TB:      Before that you were Acting Head?

PB:      They made me Acting Head of the Department, but without a Chair. At the time I was the only non-medical head of a department in the Faculty of Medicine but that did not seem to matter and I got on well with my colleagues.

TB:      It was after the Birmingham meeting that you became treasurer of CINP.

PB:      It must have been then. I had served for six years as Councilor and thought it was time for new faces on the Committee but they invited me to become treasurer and I accepted.

TB:      And you continued to be treasurer for six years.

PB:      Was it as long as that?

TB:      I think it was.

PB:      I can remember at the Washington meeting having to go to the bank to draw out a large sum of money in order to pay the speakers’ expenses. Why we had to do it in that way I don’t know and I was concerned at having to travel across Washington in a taxi with such a large amount of cash. Perhaps I should have had an escort! I made the payments from my room in the hotel. I think it was the Sheraton, wasn’t it?

TB:      Yes, it was at the Sheraton.

PB:      Max Fink and I were invited by the Program Committee to organize a Symposium at the Washington meeting.

TB:      What was the symposium on?

PB:      The topic was “Anticholinergic Drugs”.

TB:      Yes.

PB:      I still had an interest in that area at the time.

TB:      Would you like to say something about your symposium?

PB:      I think it was successful. It was certainly well attended; we invited a number of distinguished speakers, including Wikler, Votava, Herz, Longo, Domino and Jacobsen.

TB:      In those years there was still interest in publishing the proceedings of meetings.

PB:      I had been involved in editing the proceedings of a number of CINP meetings. I had formed a good relationship with the Elsevier Publishing Company who had a series of books, called Progress in Brain Research, which later became a journal. They proposed to Fink and I that our proceeding should be one of these volumes.

TB:      I think you were involved in editing the proceedings of the 1st, 3rd, 4th and 5th congresses.

PB:      Yes, but with different collaborators each time. I should have stopped but I enjoyed doing it.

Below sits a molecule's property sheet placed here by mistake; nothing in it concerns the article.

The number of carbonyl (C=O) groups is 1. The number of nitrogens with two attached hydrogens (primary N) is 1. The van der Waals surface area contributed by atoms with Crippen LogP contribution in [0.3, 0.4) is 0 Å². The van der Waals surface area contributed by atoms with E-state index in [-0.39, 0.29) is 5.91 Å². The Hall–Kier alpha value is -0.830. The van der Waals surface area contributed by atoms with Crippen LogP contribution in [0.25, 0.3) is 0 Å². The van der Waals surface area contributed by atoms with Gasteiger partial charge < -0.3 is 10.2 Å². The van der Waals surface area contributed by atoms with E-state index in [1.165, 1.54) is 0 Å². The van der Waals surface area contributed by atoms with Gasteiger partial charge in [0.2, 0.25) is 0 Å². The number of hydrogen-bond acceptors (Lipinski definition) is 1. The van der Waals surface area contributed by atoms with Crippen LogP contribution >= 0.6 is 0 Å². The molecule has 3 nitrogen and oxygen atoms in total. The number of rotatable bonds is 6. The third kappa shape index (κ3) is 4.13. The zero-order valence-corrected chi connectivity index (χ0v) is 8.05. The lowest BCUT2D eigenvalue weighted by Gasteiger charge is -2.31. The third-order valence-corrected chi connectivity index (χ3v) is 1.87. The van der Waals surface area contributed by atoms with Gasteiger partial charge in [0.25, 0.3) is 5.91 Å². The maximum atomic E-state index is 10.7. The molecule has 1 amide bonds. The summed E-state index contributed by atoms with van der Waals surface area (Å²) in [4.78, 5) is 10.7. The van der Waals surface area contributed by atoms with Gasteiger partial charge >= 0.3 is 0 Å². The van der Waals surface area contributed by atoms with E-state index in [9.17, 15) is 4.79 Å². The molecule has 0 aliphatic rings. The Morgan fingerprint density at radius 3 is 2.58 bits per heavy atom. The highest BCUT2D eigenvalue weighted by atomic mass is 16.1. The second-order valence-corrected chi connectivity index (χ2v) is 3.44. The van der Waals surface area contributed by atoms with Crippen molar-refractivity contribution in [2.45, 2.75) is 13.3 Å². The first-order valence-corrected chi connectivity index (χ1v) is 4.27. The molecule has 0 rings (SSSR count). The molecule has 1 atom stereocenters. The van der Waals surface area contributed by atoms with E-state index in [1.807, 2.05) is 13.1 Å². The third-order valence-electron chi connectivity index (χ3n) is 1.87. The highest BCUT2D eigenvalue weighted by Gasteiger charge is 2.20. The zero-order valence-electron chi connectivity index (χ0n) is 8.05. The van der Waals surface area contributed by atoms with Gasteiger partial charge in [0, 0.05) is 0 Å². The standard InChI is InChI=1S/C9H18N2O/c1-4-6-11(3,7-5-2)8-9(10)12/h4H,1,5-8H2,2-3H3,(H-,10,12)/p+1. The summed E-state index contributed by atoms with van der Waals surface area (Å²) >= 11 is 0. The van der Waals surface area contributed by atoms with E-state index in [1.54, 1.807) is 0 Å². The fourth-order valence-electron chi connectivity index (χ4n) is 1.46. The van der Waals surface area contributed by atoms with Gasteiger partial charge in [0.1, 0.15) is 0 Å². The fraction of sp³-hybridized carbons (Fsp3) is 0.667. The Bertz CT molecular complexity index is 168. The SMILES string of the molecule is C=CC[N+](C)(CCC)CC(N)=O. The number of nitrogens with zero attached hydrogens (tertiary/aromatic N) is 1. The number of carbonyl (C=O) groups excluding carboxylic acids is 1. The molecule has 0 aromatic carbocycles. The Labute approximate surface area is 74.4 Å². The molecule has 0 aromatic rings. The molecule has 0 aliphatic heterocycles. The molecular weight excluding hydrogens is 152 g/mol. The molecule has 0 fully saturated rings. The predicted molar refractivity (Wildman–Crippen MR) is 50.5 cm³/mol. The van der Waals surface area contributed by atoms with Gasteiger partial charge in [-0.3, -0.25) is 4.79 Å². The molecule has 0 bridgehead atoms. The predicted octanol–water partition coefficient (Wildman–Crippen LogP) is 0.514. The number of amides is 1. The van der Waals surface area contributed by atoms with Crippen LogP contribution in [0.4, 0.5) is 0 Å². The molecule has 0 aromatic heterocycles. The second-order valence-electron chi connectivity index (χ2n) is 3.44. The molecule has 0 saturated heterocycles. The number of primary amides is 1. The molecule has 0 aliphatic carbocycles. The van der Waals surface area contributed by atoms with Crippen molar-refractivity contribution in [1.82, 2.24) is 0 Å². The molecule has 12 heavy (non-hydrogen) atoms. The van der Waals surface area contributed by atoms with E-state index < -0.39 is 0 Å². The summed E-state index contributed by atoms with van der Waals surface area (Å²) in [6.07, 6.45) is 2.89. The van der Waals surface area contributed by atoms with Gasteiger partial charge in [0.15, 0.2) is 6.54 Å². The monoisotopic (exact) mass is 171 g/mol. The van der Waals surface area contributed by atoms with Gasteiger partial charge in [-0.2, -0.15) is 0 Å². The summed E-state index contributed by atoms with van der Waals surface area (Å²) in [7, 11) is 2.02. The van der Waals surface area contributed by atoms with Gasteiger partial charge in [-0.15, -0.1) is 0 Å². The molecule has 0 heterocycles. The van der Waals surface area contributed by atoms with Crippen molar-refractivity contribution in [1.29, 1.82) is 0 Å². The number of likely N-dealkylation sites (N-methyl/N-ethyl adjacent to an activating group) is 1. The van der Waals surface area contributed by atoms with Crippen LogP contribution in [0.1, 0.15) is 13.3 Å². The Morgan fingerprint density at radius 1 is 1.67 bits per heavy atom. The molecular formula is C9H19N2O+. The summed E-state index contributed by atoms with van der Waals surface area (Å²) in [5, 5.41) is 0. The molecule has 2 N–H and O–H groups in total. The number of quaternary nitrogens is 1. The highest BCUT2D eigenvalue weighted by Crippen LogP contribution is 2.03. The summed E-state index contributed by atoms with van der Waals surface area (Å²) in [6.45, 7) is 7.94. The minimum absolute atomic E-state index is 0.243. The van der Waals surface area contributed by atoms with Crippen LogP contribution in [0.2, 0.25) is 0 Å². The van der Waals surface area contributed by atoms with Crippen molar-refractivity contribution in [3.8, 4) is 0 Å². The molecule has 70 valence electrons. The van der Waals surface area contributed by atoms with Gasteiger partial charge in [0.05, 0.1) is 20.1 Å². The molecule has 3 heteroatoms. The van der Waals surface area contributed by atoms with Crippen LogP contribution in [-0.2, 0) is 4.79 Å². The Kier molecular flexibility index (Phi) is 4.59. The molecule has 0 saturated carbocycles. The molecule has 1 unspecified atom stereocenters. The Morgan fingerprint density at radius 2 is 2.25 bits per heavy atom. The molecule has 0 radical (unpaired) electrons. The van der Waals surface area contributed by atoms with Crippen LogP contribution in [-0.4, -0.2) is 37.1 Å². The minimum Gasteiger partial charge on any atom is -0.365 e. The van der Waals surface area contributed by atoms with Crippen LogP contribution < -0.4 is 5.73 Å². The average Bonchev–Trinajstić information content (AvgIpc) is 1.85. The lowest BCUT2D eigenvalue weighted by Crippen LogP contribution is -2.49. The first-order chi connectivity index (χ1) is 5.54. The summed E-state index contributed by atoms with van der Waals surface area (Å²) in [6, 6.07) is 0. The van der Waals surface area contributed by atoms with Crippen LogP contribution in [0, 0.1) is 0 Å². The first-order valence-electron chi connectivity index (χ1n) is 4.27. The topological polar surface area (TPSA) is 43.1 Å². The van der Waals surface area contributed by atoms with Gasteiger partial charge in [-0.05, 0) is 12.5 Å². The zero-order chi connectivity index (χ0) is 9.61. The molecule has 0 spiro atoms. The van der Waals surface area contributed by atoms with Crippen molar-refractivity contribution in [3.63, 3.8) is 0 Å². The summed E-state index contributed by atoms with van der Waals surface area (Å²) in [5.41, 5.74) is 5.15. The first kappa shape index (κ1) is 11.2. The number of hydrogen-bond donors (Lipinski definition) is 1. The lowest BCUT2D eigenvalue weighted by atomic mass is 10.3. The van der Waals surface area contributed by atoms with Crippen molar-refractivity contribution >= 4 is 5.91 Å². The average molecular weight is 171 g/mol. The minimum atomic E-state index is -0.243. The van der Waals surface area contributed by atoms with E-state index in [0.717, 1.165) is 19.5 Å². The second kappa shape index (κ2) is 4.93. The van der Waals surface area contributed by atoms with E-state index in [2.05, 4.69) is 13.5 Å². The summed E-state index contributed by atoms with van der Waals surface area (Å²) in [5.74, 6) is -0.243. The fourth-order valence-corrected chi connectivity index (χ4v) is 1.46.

TB:      You co-edited the Washington proceedings with Brill,Cole, Deniker and Hippius.

PB:      That’s right and that was quite a big volume, wasn’t it?

TB:      Yes.

PB:      They were getting too big, I think.

TB:      Yes.

PB:      Well, I have enjoyed all the CINP meetings I have attended.

TB:      By the time of the Washington congress in 1966 you were also involved with Mimmo Costa editing a journal in the field.

PB:      In the early 1960s, at a meeting in Milan on “Adrenergic Mechanisms” held at the Mario Negri Institute, Costa asked me if I would be interested in co-editing a journal with him. Before that, Elsevier, who had published all the CINP Proceedings up to then, told me that they would be willing to publish a CINP Journal, taking all responsibility, including financial. This would have meant publishing the proceedings of meetings in the journal rather than as books which were getting rather large. However, when I put the proposal to the CINP Executive Committee, it was rejected. This made me more sympathetic to Costa’s approach. It is interesting that the CINP did later start a journal and I think it has proved successful.

TB:      What was the name of Costa's journal?

PB:      It was the International Journal of Neuropharmacology, which had been founded a few years earlier by Radouco-Thomas and Brodie. I knew about it as Radouco-Thomas had discussed the proposal to found a journal with me. I was already a member of the Editorial Board. Later on,Costa and I thought it would be better to simplify the title so we changed it to Neuropharmacology which it still is.

TB:      And you have been editor of that journal until . . .?

PB:      Only until 1993.

TB:      About 10 years ago.

PB:      Yes, I retired from my university post in 1986 and I thought editing was something I could do in retirement. Also, Costa wanted to give up at that time, so for a while I was sole editor. Costa and I had hoped to appoint our successors as editors but that was not to be. The journal was published by Pergamon Press which was owned and run by Robert Maxwell with whom I always got on well. He stated he would never sell Pergamon Press as it was one of his earliest ventures. However, when he ran into financial difficulties shortly before his death, he did sell and the new publisher wanted to appoint his own choice of editors. So, I resigned. I think it was time, although I enjoyed doing it.

TB:      So, you kept the journal but gave up your CINP activities by the 1970s.

PB:      That is correct. I was attending too many meetings and that is why I dropped out of the CINP. I used to enjoy the meetings, but I had to think about where to present my work, particularly as I was working on single cells. I was also getting involved with the British Association for Psychopharmacology and the International Union of Pharmacology.

TB:      When was the British Association for Psychopharmacology founded?

PB:      In the early 1970s.

TB:      Aren’t you one of the founders?

PB:      Yes, I was, but it was a difficult birth.

TB:      Why?